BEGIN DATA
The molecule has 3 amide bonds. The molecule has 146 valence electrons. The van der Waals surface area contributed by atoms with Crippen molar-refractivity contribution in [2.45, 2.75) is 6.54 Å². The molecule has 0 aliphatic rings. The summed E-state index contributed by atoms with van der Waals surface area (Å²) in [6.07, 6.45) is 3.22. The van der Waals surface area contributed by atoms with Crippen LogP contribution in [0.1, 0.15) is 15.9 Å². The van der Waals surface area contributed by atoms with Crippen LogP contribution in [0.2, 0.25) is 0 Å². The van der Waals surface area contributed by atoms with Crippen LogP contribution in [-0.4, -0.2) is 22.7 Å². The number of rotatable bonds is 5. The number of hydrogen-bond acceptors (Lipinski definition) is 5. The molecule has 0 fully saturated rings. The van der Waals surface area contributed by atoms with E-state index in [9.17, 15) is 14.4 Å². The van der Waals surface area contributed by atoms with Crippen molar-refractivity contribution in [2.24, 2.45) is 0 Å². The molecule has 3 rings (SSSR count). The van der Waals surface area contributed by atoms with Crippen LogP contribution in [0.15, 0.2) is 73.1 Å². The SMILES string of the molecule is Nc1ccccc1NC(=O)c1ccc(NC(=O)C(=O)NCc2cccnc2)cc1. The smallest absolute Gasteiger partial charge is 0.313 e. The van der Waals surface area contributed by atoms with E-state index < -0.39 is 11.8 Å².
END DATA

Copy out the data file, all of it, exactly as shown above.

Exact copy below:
The molecule has 3 amide bonds. The molecule has 146 valence electrons. The van der Waals surface area contributed by atoms with Crippen molar-refractivity contribution in [2.45, 2.75) is 6.54 Å². The molecule has 0 aliphatic rings. The summed E-state index contributed by atoms with van der Waals surface area (Å²) in [6.07, 6.45) is 3.22. The van der Waals surface area contributed by atoms with Crippen LogP contribution in [0.1, 0.15) is 15.9 Å². The van der Waals surface area contributed by atoms with Crippen LogP contribution in [0.2, 0.25) is 0 Å². The van der Waals surface area contributed by atoms with Crippen LogP contribution in [-0.4, -0.2) is 22.7 Å². The number of rotatable bonds is 5. The number of hydrogen-bond acceptors (Lipinski definition) is 5. The molecule has 0 fully saturated rings. The van der Waals surface area contributed by atoms with E-state index in [9.17, 15) is 14.4 Å². The van der Waals surface area contributed by atoms with Crippen molar-refractivity contribution in [2.24, 2.45) is 0 Å². The molecule has 3 rings (SSSR count). The van der Waals surface area contributed by atoms with Crippen LogP contribution in [0.15, 0.2) is 73.1 Å². The SMILES string of the molecule is Nc1ccccc1NC(=O)c1ccc(NC(=O)C(=O)NCc2cccnc2)cc1. The smallest absolute Gasteiger partial charge is 0.313 e. The van der Waals surface area contributed by atoms with E-state index < -0.39 is 11.8 Å².